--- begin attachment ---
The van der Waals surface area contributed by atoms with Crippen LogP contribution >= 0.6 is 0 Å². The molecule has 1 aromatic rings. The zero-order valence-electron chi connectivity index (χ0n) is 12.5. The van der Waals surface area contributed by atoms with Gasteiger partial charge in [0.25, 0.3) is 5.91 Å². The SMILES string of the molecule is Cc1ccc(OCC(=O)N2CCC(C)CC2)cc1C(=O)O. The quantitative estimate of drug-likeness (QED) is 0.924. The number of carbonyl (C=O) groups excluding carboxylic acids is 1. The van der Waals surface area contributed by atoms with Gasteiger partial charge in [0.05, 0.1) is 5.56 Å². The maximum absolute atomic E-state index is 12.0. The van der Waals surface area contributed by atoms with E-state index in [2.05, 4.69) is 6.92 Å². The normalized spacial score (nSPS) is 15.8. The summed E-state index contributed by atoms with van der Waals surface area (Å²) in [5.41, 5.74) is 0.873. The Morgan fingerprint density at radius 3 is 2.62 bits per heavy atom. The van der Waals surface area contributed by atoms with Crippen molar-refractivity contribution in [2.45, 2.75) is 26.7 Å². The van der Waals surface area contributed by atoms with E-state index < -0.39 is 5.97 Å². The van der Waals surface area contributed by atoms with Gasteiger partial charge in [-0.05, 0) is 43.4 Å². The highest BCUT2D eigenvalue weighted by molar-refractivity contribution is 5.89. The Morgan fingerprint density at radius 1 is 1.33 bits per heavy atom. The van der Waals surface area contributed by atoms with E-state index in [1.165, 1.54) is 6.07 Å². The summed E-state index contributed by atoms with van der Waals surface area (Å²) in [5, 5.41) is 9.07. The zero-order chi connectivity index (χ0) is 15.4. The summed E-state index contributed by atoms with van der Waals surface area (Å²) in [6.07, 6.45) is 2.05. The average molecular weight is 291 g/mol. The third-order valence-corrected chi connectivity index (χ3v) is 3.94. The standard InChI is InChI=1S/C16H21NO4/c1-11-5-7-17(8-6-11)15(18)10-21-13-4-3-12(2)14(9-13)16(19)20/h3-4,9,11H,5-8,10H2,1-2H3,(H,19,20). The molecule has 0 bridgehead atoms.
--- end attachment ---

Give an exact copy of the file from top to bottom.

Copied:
The van der Waals surface area contributed by atoms with Crippen LogP contribution >= 0.6 is 0 Å². The molecule has 1 aromatic rings. The zero-order valence-electron chi connectivity index (χ0n) is 12.5. The van der Waals surface area contributed by atoms with Gasteiger partial charge in [0.25, 0.3) is 5.91 Å². The SMILES string of the molecule is Cc1ccc(OCC(=O)N2CCC(C)CC2)cc1C(=O)O. The quantitative estimate of drug-likeness (QED) is 0.924. The number of carbonyl (C=O) groups excluding carboxylic acids is 1. The van der Waals surface area contributed by atoms with Gasteiger partial charge in [0.05, 0.1) is 5.56 Å². The maximum absolute atomic E-state index is 12.0. The van der Waals surface area contributed by atoms with E-state index in [2.05, 4.69) is 6.92 Å². The normalized spacial score (nSPS) is 15.8. The summed E-state index contributed by atoms with van der Waals surface area (Å²) in [5.41, 5.74) is 0.873. The Morgan fingerprint density at radius 3 is 2.62 bits per heavy atom. The van der Waals surface area contributed by atoms with Crippen molar-refractivity contribution in [2.45, 2.75) is 26.7 Å². The van der Waals surface area contributed by atoms with E-state index < -0.39 is 5.97 Å². The van der Waals surface area contributed by atoms with Gasteiger partial charge in [-0.05, 0) is 43.4 Å². The highest BCUT2D eigenvalue weighted by molar-refractivity contribution is 5.89. The Morgan fingerprint density at radius 1 is 1.33 bits per heavy atom. The van der Waals surface area contributed by atoms with E-state index in [1.165, 1.54) is 6.07 Å². The summed E-state index contributed by atoms with van der Waals surface area (Å²) in [5, 5.41) is 9.07. The zero-order chi connectivity index (χ0) is 15.4. The summed E-state index contributed by atoms with van der Waals surface area (Å²) in [6.07, 6.45) is 2.05. The average molecular weight is 291 g/mol. The third-order valence-corrected chi connectivity index (χ3v) is 3.94. The standard InChI is InChI=1S/C16H21NO4/c1-11-5-7-17(8-6-11)15(18)10-21-13-4-3-12(2)14(9-13)16(19)20/h3-4,9,11H,5-8,10H2,1-2H3,(H,19,20). The molecule has 0 bridgehead atoms.